But in its prime, the plant was something to see on a late May afternoon rushing to get jobs out the back. If you've never toured a manufacturing facility like the Harley plant near the airport or the Boulevard Brewery near Crown Center, you really should. The energy of a motorcycle or a case of beer or a yearbook coming off of the assembly line is really something to see. A single product made out of the work of dozens, sometimes hundreds of people all putting their piece in. A sum greater than its parts.

I wish my Lifetouch family well -- and “family” is a word you will hear often when you speak to the men and women there. You don't spend six months locked in a giant printing plant without knowing the name of the guy next to you (and his kids' names and his wife's name and often what he had for lunch.) Good luck, guys and gals. I hope you all land on your feet and find a job that will be more future proof from technology. I'd steer clear of bank tellers, postal workers or other printing companies.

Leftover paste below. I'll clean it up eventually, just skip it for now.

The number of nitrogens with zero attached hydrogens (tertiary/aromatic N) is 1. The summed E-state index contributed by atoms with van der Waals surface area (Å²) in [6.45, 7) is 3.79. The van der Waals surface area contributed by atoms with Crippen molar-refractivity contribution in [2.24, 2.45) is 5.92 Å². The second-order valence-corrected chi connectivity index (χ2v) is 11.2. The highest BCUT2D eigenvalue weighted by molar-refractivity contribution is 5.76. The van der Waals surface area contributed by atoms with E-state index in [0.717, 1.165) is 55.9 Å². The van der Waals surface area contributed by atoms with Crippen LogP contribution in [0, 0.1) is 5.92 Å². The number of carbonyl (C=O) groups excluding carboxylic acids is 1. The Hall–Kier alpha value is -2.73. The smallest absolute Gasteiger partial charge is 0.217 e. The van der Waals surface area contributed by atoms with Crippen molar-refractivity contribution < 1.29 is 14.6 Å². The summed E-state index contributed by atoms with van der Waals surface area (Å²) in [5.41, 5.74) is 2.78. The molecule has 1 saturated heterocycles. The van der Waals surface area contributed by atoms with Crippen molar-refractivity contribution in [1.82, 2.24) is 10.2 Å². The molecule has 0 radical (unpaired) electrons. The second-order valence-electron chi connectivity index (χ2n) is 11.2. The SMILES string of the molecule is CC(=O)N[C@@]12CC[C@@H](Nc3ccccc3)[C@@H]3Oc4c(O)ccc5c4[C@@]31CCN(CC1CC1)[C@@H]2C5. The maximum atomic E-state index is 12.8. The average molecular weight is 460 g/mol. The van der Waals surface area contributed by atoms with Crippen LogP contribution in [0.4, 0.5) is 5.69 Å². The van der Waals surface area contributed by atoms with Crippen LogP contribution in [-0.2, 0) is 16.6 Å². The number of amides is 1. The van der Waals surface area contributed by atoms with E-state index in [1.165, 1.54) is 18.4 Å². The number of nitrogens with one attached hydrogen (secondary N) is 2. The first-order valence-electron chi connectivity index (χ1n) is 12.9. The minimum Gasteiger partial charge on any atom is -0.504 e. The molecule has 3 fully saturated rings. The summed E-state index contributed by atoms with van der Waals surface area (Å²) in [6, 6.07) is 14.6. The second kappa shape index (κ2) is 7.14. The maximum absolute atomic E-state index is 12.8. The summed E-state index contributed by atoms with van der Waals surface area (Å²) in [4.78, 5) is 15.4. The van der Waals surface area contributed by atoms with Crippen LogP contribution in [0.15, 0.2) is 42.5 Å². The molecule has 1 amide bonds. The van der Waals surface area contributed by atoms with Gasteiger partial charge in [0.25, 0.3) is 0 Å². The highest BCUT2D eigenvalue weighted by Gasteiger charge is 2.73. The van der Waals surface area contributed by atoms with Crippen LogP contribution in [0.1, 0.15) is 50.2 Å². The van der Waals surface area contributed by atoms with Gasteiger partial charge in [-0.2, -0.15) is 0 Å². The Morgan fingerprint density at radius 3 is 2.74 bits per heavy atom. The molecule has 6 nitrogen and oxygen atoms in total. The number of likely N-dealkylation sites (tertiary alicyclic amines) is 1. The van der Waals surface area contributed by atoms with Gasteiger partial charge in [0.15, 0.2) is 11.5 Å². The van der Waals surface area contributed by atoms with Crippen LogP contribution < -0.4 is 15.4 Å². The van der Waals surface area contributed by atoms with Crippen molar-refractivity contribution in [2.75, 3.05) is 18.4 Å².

(Chris Kamler is the editor of ramblingmorons.com and a freelance broadcaster. He is a weekly contributor to PineTarPress.com and 810Varsity.com and active on Twitter as @TheFakeNed)

 


THE HATER'S GUIDE TO SOCCER
6/25/14

Every four years, our nation is divided. Every four years, those who “believe” are ostracized by those who “don't want it.” I'm not talking about the Olympics or a good episode of American Idol or even the Presidential Elections. I'm talking about the World Cup, or as us American's call it “not the Super Bowl.”